IS: You seem fascinated by silences, those moments when language falters or fails.

PR: Yes, silences are places where poetry starts and stops, where taboo subjects wait to be touched on. If there's something that isn't able to be said, poetry might try to make it sayable, or find a way of pointing to what remains to be intuited.

IS: But isn't that just an English obsession with embarrassment and awkwardness?

PR: I'm English, and can be evasive, it's true. I don't enjoy head-on confrontation, because usually someone is simplifying matters to score a point or inflict pain, but I doubt that this explains it. After all, much French poetry since Mallarmé has been obsessed with silence. Paul Celan's poems are fretted with silence. Silence is the normal circumstance in which poems are sounded.

IS: Would you be prepared to admit that your descriptions of silences are themselves self-protective, elusive?

PR: Maybe so. As I say, my poems are often about what Giles Foden once called 'our most private and troubled moments' and if phrases come to me which touch on such moments they will be pointing towards some hinterlands of human relations that can't simply be put in the poem. Then, however based on particular experiences, poems need to stand relatively alone. If the reader cannot tell who I'm talking to or why, as someone recently complained, then suffice to say that I don't think the reader needs to know. Readers are, of course, free to disagree.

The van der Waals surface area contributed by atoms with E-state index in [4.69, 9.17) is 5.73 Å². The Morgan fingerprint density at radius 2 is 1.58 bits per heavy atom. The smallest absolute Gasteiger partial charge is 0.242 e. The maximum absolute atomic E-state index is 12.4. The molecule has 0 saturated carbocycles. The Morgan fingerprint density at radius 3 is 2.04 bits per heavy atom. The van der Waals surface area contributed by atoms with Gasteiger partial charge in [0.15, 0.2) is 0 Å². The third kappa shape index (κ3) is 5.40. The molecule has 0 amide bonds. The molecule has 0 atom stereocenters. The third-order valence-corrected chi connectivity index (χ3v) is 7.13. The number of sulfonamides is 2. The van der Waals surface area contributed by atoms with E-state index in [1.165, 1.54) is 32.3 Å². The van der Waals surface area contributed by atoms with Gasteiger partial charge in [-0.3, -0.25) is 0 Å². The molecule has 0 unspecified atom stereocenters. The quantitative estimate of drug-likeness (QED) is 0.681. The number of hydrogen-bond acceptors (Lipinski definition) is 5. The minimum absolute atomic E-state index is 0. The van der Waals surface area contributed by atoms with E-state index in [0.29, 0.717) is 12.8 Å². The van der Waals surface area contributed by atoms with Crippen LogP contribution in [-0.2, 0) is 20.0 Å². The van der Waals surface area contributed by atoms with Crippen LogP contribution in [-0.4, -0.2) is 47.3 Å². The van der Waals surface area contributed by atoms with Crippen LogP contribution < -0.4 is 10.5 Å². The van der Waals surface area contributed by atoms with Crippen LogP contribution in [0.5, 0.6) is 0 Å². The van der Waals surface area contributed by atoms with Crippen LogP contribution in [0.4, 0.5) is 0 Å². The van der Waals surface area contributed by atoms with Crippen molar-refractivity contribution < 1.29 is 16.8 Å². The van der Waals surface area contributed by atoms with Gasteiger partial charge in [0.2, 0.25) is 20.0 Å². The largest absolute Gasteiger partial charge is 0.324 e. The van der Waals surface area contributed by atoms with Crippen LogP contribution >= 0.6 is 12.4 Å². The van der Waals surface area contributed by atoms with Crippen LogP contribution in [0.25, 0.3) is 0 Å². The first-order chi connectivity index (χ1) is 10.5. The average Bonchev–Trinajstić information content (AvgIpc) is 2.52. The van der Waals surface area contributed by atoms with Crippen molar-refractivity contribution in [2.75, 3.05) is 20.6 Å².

IS: Do you think silence can be positive?

PR: In formal gardens here they have a bamboo device which sends a drop of water into a pond at intervals just to emphasise the silence.

IS: And your sensitivity to moments of linguistic awkwardness translates into your deployment of what might be called difficult syntax?

PR: In my first book, Overdrawn Account some of the syntax is over-consciously trying to turn in unpredictable ways. In This Other Life there is an attempt to make stanzas of complex sentences that contain and bring forward various meanings simultaneously. In Entertaining Fates I allowed syntactic crevices which the reader might, as Browning once devised, leap over. More recently, the sentences have become a little simpler, perhaps. Syntax is always an issue for me because the poems come into my head as snatches of lineated rhythmic phrasing, rarely complete clauses, and it is not always possible to produce plain prose syntax without introducing filler that ruins everything. I compose the bits hoping they'll resonate, keep their freshness, and convey enough narrative or continuous sense to communicate with readers. Certainly I don't set out to mystify. Quite the contrary.